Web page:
Given these considerations, EPA recognizes that a possibility exists that, in some states and for some period of time, there could effectively be a permit moratorium and therefore a construction moratorium for sources that are subject to EPA GHG regulatory requirements. This situation could occur for states that must change their laws but cannot do so by January 2, 2011 or those that do so in response to the SIP Call but EPA does not approve their response by January 2, 2011. These states could only issue a PSD permit without GHG conditions, but those permits would violate federal law and could not be relied on by the permittee. Without a valid permit, the developer could not commence construction.
EPA offers several options which it says are designed to minimize the possibility that this type of construction moratorium could come about. It proposes to “parallel process” its approval of a state’s response to a SIP Call with the state making the needed changes in state laws. Under this option, where a state issues notice and takes public comment on a proposed law revision as part of the process of responding to the SIP Call, EPA would simultaneously issue notice and take comment on whether the state’s proposed law revision, assuming it is finalized without change, satisfies federal requirements. Other options proposed by EPA include states agreeing in advance to EPA taking temporary control of their PSD programs and states agreeing to temporarily act as EPA’s delegate in administering a federal PSD program, both until the states make the needed law changes.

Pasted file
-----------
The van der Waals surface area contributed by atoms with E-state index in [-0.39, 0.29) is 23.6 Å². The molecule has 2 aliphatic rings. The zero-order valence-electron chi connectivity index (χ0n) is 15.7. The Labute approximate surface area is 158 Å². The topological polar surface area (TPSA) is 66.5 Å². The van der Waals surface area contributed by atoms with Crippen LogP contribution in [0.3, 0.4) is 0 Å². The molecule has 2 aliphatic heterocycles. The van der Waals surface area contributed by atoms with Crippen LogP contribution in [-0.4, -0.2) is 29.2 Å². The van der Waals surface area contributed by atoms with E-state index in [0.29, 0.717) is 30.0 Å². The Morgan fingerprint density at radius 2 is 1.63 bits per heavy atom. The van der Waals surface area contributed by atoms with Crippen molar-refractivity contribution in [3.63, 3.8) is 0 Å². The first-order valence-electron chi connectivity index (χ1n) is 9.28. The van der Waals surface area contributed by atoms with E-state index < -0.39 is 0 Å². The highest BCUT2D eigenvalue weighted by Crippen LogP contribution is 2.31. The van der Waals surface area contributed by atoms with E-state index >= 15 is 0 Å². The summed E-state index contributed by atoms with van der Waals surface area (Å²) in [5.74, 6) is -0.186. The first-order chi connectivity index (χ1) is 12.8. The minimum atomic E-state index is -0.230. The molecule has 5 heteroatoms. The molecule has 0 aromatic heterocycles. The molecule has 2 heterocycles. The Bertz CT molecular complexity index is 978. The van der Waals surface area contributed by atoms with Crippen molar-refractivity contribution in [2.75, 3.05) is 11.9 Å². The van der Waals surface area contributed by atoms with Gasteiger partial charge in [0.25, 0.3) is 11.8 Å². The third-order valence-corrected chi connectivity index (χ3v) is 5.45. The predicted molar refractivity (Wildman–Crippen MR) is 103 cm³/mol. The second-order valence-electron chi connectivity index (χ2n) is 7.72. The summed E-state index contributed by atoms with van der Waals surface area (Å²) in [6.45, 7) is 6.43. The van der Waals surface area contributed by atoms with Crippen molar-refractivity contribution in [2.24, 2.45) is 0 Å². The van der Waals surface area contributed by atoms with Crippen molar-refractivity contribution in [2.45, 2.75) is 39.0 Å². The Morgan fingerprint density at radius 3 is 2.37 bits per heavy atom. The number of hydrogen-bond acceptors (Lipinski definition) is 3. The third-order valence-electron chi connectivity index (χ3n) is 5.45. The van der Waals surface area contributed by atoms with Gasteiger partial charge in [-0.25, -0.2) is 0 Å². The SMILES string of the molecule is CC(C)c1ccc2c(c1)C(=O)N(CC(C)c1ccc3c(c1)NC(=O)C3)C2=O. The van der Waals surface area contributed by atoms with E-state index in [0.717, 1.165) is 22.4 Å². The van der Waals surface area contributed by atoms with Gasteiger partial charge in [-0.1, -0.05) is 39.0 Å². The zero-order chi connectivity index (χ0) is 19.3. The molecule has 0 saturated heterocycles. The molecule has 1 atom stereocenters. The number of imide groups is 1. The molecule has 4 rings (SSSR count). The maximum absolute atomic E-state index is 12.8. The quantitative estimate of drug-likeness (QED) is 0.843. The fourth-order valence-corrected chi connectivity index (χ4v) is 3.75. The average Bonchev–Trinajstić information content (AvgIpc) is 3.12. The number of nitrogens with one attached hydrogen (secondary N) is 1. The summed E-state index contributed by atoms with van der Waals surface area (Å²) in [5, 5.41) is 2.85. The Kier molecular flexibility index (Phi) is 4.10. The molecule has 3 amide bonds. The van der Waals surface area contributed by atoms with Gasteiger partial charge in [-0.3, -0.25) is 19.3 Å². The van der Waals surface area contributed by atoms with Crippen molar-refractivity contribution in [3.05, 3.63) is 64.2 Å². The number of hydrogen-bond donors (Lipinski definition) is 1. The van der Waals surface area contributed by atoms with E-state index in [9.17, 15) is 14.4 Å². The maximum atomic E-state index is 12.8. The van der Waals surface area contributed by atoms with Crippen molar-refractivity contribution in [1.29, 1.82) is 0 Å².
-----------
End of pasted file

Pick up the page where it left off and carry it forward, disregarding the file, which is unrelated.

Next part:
EPA also faces the problem that some states that authorize regulation of GHG emissions may have different thresholds for regulation than EPA. EPA’s Tailoring Rule was designed to address the problem that the CAA requires any source potentially emitting more than 100 or 250 tons per year of a regulated air pollutant (depending on the type of source) to obtain a PSD permit. EPA concluded that these thresholds were too low for GHGs and could result in so many sources becoming subject to PSD permit requirements that the permitting system would become swamped with applications. The Tailoring Rule increased those thresholds to much higher levels.
At least some states, however, require use of the lower thresholds, either because their laws incorporate the CAA thresholds by reference or expressly adopt them. EPA is also requiring these states to change these regulatory thresholds.
EPA has already denied numerous requests from business associations that EPA delay the commencement of GHG regulation on January 2, 2011. Despite the obvious difficulty, as reflected in EPA’s proposals, of ensuring that all fifty states are ready to go with GHG permitting as of that date, it seems very unlikely that EPA would change its determination to commence regulation with the beginning of the new year.
Comments on EPA’s proposals are due 30 days after they are published in the Federal Register, expected shortly.